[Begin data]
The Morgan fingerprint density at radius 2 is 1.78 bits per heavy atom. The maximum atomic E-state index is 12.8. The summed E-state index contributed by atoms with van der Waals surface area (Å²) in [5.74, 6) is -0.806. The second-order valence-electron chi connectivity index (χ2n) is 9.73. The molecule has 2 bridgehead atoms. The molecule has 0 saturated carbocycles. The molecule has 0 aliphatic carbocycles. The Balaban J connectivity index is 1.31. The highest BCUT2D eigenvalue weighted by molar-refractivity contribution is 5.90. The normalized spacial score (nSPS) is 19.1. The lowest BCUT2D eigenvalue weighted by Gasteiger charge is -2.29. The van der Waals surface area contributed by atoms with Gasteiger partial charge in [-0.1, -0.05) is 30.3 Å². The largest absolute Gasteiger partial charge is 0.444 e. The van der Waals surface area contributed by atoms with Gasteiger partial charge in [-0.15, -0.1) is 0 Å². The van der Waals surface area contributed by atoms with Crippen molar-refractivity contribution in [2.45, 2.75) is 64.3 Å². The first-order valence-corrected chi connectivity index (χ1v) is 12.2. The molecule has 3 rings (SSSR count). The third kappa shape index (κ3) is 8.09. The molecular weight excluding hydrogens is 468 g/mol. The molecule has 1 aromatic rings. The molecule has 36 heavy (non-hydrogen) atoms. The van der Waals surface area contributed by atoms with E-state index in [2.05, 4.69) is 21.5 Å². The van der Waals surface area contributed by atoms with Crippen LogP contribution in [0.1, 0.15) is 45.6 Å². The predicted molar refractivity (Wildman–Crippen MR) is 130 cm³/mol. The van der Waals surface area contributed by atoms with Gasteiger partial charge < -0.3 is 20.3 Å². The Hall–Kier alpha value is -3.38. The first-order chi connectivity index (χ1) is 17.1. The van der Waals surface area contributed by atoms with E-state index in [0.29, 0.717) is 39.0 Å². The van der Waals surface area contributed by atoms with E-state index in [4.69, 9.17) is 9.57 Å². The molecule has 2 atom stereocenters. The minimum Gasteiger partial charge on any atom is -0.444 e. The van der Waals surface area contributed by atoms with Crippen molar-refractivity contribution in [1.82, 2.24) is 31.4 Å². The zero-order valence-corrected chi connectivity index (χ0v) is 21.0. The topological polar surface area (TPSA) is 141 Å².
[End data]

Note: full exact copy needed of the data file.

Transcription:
The Morgan fingerprint density at radius 2 is 1.78 bits per heavy atom. The maximum atomic E-state index is 12.8. The summed E-state index contributed by atoms with van der Waals surface area (Å²) in [5.74, 6) is -0.806. The second-order valence-electron chi connectivity index (χ2n) is 9.73. The molecule has 2 bridgehead atoms. The molecule has 0 saturated carbocycles. The molecule has 0 aliphatic carbocycles. The Balaban J connectivity index is 1.31. The highest BCUT2D eigenvalue weighted by molar-refractivity contribution is 5.90. The normalized spacial score (nSPS) is 19.1. The lowest BCUT2D eigenvalue weighted by Gasteiger charge is -2.29. The van der Waals surface area contributed by atoms with Gasteiger partial charge in [-0.1, -0.05) is 30.3 Å². The largest absolute Gasteiger partial charge is 0.444 e. The van der Waals surface area contributed by atoms with Gasteiger partial charge in [-0.15, -0.1) is 0 Å². The van der Waals surface area contributed by atoms with Crippen molar-refractivity contribution in [2.45, 2.75) is 64.3 Å². The first-order valence-corrected chi connectivity index (χ1v) is 12.2. The molecule has 3 rings (SSSR count). The third kappa shape index (κ3) is 8.09. The molecular weight excluding hydrogens is 468 g/mol. The molecule has 1 aromatic rings. The molecule has 36 heavy (non-hydrogen) atoms. The van der Waals surface area contributed by atoms with E-state index in [2.05, 4.69) is 21.5 Å². The van der Waals surface area contributed by atoms with Crippen LogP contribution in [0.1, 0.15) is 45.6 Å². The predicted molar refractivity (Wildman–Crippen MR) is 130 cm³/mol. The van der Waals surface area contributed by atoms with Gasteiger partial charge < -0.3 is 20.3 Å². The Hall–Kier alpha value is -3.38. The first-order chi connectivity index (χ1) is 17.1. The van der Waals surface area contributed by atoms with E-state index in [0.29, 0.717) is 39.0 Å². The van der Waals surface area contributed by atoms with E-state index in [4.69, 9.17) is 9.57 Å². The molecule has 2 atom stereocenters. The minimum Gasteiger partial charge on any atom is -0.444 e. The van der Waals surface area contributed by atoms with Crippen molar-refractivity contribution in [1.82, 2.24) is 31.4 Å². The zero-order valence-corrected chi connectivity index (χ0v) is 21.0. The topological polar surface area (TPSA) is 141 Å².